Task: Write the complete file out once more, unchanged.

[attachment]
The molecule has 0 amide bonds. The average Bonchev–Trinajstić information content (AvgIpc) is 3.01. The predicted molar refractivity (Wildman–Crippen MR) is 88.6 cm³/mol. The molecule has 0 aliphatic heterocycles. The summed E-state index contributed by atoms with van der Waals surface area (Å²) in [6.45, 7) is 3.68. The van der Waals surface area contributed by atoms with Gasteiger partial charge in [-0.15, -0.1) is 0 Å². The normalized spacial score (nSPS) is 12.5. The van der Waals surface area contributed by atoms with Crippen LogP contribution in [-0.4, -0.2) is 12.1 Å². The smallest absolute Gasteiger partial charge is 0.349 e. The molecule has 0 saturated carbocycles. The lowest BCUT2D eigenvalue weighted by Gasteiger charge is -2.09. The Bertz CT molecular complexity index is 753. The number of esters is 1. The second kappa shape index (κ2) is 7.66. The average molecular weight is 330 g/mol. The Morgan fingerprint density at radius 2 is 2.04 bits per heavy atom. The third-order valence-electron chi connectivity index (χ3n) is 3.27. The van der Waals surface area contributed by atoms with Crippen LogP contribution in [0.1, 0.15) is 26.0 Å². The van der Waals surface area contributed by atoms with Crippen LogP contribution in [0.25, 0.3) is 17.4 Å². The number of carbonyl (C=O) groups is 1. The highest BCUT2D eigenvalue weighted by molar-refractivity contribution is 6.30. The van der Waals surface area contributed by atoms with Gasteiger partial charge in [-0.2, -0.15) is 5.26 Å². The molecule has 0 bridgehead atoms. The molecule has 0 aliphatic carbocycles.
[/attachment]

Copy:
The molecule has 0 amide bonds. The average Bonchev–Trinajstić information content (AvgIpc) is 3.01. The predicted molar refractivity (Wildman–Crippen MR) is 88.6 cm³/mol. The molecule has 0 aliphatic heterocycles. The summed E-state index contributed by atoms with van der Waals surface area (Å²) in [6.45, 7) is 3.68. The van der Waals surface area contributed by atoms with Gasteiger partial charge in [-0.15, -0.1) is 0 Å². The normalized spacial score (nSPS) is 12.5. The van der Waals surface area contributed by atoms with Crippen LogP contribution in [-0.4, -0.2) is 12.1 Å². The smallest absolute Gasteiger partial charge is 0.349 e. The molecule has 0 saturated carbocycles. The lowest BCUT2D eigenvalue weighted by Gasteiger charge is -2.09. The Bertz CT molecular complexity index is 753. The number of esters is 1. The second kappa shape index (κ2) is 7.66. The average molecular weight is 330 g/mol. The Morgan fingerprint density at radius 2 is 2.04 bits per heavy atom. The third-order valence-electron chi connectivity index (χ3n) is 3.27. The van der Waals surface area contributed by atoms with Crippen LogP contribution in [0.1, 0.15) is 26.0 Å². The van der Waals surface area contributed by atoms with Crippen LogP contribution in [0.25, 0.3) is 17.4 Å². The number of carbonyl (C=O) groups is 1. The highest BCUT2D eigenvalue weighted by molar-refractivity contribution is 6.30. The van der Waals surface area contributed by atoms with Gasteiger partial charge in [-0.2, -0.15) is 5.26 Å². The molecule has 0 bridgehead atoms. The molecule has 0 aliphatic carbocycles.